Conventional 2D methods to measure LV morphology and function have inherent limitations. They heavily rely on proper transducer positioning and manual contouring of the LV endocardial surface. Moreover, the currently recommended biplane Simpson's method takes into account only two tomographic planes and neglects the remaining, large surface of the bullet-shaped LV structure. To quantify LV volumes, geometrical assumptions about LV shape are used3. Non-3D methods significantly underestimate LV volumes10. These shortcomings are even more exaggerated in patients with irregular LV shapes and uncommon patterns of wall motion abnormalities11. LV mass is also a powerful predictor of outcome despite current M-mode, or 2D techniques bear numerous limitations. The widely applied Devereux formula using linear measurements underestimates around the normal range of LV mass; however, it significantly overestimates when significant hypertrophy is present12,13. 3D echocardiography-based measurements are more reproducible and have a better correlation with gold standard CMR. Sphericity index is a traditional but well-performing measure of LV shape, and its measurement is more representative using 3D echocardiography. Strain and strain rate measurements are becoming an essential part of research and clinical practice due to their superior sensitivity and added prognostic value14,15. Longitudinal and circumferential shortening and even rotational mechanics can be quantified by 3D speckle tracking, while data is accumulating proving their value16. 3D analysis eliminates out-of-plane motion (known limitation of 2D approach); however, lower temporal and spatial resolution of 3D datasets along with differences in software algorithms should be taken into consideration.

While the speed and robustness of 3D LV quantification attract clinicians to use it in every single patient, several limitations should be kept in mind. Despite all the improvements in image quality, there will remain a certain subset of patients whose echocardiographic window will be inadequate for a semiautomatic or even manual measurements. Clinical experience may drive the clinician to look over the measured values and to start to think about alternative techniques, such as contrast echocardiography or CMR. While "eyeballing" is discouraged, we may seek a correlation between expert anticipation and measured values. Software algorithms apply learned models of LV shape during automatic endo- and epicardial contouring; therefore, we will see a contour even in those regions which are actually out of the imaging volume. We have to try to involve the entire LV endo- and epicardial surface into the acquired volume to minimize such interpolation. When, despite all efforts, this dropout persists, the results should be interpreted with caution. Stitching artifacts are quite frequent during multi-beat reconstruction, caused by irregular rhythm, unwanted transducer or patient motion (fail to hold breath) during acquisition, or even technical issues. While 3D reconstructions are generally feasible despite these artifacts, the results should be questioned, and new analysis should be initiated using another loop free of stitching. Most modern transducers allow adequate spatial and temporal resolution (>20 volumes per second) without multi-beat acquisition, which, of course, eliminates this issue. For appropriate image acquisition and software postprocessing, the role of a stable, good-quality ECG tracing can not be overemphasized. Placing the landmarks during postprocessing is of pivotal importance, effecting significantly final values and overall tracking quality. Currently, some manual correction of automatic contouring is necessary for nearly every patient; however, we have to keep in mind that the more we interact, the more human-error may be introduced that will worsen reproducibility. A proper trade-off should be set to handle software-related contouring errors. This issue will be fine-tuned during the learning curve and will improve as the experience grows. Importantly, there are significant vendor differences in the measurement of 3D strain values, and currently there is no standardization which has already taken place in case of global longitudinal strain by 2D speckle tracking17. Tracking quality and credibility of results are higher concerning 2D speckle tracking, 3D strain measurements are preferably placed in the arena of research in the time of the writing of this article.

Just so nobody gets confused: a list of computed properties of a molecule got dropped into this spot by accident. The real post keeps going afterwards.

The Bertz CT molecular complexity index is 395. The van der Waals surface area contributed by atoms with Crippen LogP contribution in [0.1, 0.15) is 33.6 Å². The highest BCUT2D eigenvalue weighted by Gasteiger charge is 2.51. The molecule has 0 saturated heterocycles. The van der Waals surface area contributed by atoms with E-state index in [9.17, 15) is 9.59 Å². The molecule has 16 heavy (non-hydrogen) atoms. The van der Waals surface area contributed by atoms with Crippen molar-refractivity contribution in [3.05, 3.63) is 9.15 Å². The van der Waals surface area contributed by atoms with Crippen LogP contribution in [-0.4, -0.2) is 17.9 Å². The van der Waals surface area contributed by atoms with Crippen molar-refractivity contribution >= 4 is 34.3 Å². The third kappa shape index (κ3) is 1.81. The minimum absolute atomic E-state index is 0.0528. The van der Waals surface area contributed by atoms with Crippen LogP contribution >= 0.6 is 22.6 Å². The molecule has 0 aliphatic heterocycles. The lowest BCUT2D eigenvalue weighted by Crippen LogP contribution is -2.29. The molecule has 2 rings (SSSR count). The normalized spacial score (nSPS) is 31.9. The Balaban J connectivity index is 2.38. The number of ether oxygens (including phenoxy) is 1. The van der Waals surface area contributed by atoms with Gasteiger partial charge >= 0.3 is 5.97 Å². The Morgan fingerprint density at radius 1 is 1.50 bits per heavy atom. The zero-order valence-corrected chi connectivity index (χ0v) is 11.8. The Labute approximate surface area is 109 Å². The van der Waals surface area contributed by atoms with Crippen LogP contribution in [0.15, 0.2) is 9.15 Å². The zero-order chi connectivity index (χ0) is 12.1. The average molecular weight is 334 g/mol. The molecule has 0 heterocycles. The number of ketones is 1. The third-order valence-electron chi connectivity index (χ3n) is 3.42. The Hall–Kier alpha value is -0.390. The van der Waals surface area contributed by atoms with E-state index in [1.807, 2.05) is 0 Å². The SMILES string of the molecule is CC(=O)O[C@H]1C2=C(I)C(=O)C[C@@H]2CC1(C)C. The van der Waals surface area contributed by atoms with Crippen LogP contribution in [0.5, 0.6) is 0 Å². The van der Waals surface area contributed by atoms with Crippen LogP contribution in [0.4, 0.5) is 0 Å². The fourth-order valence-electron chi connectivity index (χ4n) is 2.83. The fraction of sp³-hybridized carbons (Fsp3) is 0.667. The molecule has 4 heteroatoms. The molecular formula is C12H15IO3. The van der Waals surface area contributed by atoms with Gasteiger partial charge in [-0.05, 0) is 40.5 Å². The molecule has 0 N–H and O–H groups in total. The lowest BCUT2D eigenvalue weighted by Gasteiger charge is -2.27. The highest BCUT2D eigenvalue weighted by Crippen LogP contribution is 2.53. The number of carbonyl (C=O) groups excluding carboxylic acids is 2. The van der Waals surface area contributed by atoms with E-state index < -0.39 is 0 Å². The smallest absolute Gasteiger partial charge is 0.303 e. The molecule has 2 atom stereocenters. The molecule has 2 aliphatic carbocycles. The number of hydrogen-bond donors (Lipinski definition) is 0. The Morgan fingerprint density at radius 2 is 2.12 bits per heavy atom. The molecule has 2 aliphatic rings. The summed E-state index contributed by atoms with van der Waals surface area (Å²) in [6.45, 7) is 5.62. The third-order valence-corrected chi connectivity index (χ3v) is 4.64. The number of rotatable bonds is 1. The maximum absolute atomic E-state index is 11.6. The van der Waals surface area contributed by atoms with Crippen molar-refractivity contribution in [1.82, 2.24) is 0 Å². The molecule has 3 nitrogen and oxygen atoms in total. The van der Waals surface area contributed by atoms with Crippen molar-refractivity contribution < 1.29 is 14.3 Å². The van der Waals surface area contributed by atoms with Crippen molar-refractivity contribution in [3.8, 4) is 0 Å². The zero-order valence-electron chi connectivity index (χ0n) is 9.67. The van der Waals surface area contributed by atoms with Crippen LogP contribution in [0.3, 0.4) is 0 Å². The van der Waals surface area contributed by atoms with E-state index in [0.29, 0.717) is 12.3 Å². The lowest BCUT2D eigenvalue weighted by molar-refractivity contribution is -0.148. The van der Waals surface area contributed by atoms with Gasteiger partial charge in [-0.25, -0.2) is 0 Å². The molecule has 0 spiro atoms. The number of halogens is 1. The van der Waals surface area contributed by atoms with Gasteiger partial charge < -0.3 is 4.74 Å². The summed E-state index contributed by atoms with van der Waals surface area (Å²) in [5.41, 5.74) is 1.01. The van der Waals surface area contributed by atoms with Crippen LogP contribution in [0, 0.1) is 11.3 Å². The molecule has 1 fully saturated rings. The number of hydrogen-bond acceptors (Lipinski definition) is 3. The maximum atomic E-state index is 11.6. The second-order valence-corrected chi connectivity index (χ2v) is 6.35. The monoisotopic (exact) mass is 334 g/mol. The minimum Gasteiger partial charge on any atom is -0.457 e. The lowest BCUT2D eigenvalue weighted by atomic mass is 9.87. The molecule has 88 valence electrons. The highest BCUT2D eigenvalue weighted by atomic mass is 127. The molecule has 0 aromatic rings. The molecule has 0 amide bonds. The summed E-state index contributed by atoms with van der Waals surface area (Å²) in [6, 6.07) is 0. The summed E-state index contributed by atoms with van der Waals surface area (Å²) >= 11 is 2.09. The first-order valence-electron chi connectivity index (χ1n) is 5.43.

In conclusion, 3D echocardiography-based software solutions are providing the most accurate echocardiographic results concerning LV morphology and function. They are validated with CMR and proved to be more reproducible and even less time consuming as conventional 2D techniques. Their application in research and also in clinical life will continue to evolve. Further improvements using artificial intelligence can pave the way toward automatic quantification without human interaction.

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Disclosures

None.

Acknowledgments

Project no. NVKP_16-1–2016-0017 (’National Heart Program’) has been implemented with the support provided from the National Research, Development and Innovation Fund of Hungary, financed under the NVKP_16 funding scheme. The research was financed by the Thematic Excellence Programme (2020-4.1.1.-TKP2020) of the Ministry for Innovation and Technology in Hungary, within the framework of the Therapeutic Development and Bioimaging thematic programmes of the Semmelweis University.